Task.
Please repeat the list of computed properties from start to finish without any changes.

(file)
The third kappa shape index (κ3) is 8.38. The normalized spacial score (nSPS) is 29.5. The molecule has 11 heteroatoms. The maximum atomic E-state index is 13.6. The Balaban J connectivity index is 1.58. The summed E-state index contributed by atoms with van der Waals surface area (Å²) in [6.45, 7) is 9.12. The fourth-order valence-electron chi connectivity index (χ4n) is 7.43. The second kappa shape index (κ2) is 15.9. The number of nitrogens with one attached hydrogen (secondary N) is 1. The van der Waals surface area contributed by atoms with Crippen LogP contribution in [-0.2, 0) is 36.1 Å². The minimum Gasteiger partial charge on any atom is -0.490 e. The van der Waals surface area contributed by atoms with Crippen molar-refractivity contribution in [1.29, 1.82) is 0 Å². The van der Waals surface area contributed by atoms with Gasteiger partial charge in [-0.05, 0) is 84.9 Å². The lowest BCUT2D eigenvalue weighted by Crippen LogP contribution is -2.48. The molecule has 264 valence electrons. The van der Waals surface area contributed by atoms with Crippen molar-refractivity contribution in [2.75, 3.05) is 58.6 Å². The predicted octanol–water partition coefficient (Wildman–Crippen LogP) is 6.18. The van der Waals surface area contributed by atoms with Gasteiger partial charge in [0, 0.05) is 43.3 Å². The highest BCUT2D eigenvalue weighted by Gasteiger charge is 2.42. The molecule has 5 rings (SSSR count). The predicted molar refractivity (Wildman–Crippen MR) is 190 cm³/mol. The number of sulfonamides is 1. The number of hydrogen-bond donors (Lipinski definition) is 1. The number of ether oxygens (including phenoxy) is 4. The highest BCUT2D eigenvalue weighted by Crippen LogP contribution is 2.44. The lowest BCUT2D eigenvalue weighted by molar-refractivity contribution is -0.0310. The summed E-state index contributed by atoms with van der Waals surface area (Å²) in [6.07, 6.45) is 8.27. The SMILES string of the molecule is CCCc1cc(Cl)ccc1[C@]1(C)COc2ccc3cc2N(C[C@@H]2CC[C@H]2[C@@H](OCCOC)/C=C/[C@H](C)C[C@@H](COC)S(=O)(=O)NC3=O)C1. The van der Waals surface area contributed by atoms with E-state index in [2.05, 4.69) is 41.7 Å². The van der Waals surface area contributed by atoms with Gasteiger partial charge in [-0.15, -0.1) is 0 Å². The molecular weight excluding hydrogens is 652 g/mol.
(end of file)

The third kappa shape index (κ3) is 8.38. The normalized spacial score (nSPS) is 29.5. The molecule has 11 heteroatoms. The maximum atomic E-state index is 13.6. The Balaban J connectivity index is 1.58. The summed E-state index contributed by atoms with van der Waals surface area (Å²) in [6.45, 7) is 9.12. The fourth-order valence-electron chi connectivity index (χ4n) is 7.43. The second kappa shape index (κ2) is 15.9. The number of nitrogens with one attached hydrogen (secondary N) is 1. The van der Waals surface area contributed by atoms with Crippen LogP contribution in [-0.2, 0) is 36.1 Å². The minimum Gasteiger partial charge on any atom is -0.490 e. The van der Waals surface area contributed by atoms with Crippen molar-refractivity contribution in [1.29, 1.82) is 0 Å². The van der Waals surface area contributed by atoms with Gasteiger partial charge in [-0.05, 0) is 84.9 Å². The lowest BCUT2D eigenvalue weighted by Crippen LogP contribution is -2.48. The molecule has 264 valence electrons. The van der Waals surface area contributed by atoms with Crippen molar-refractivity contribution in [2.75, 3.05) is 58.6 Å². The predicted octanol–water partition coefficient (Wildman–Crippen LogP) is 6.18. The van der Waals surface area contributed by atoms with Gasteiger partial charge in [0, 0.05) is 43.3 Å². The highest BCUT2D eigenvalue weighted by Gasteiger charge is 2.42. The molecule has 5 rings (SSSR count). The predicted molar refractivity (Wildman–Crippen MR) is 190 cm³/mol. The number of sulfonamides is 1. The number of hydrogen-bond donors (Lipinski definition) is 1. The number of ether oxygens (including phenoxy) is 4. The highest BCUT2D eigenvalue weighted by Crippen LogP contribution is 2.44. The lowest BCUT2D eigenvalue weighted by molar-refractivity contribution is -0.0310. The summed E-state index contributed by atoms with van der Waals surface area (Å²) in [6.07, 6.45) is 8.27. The SMILES string of the molecule is CCCc1cc(Cl)ccc1[C@]1(C)COc2ccc3cc2N(C[C@@H]2CC[C@H]2[C@@H](OCCOC)/C=C/[C@H](C)C[C@@H](COC)S(=O)(=O)NC3=O)C1. The van der Waals surface area contributed by atoms with E-state index in [2.05, 4.69) is 41.7 Å². The van der Waals surface area contributed by atoms with Gasteiger partial charge in [-0.15, -0.1) is 0 Å². The molecular weight excluding hydrogens is 652 g/mol.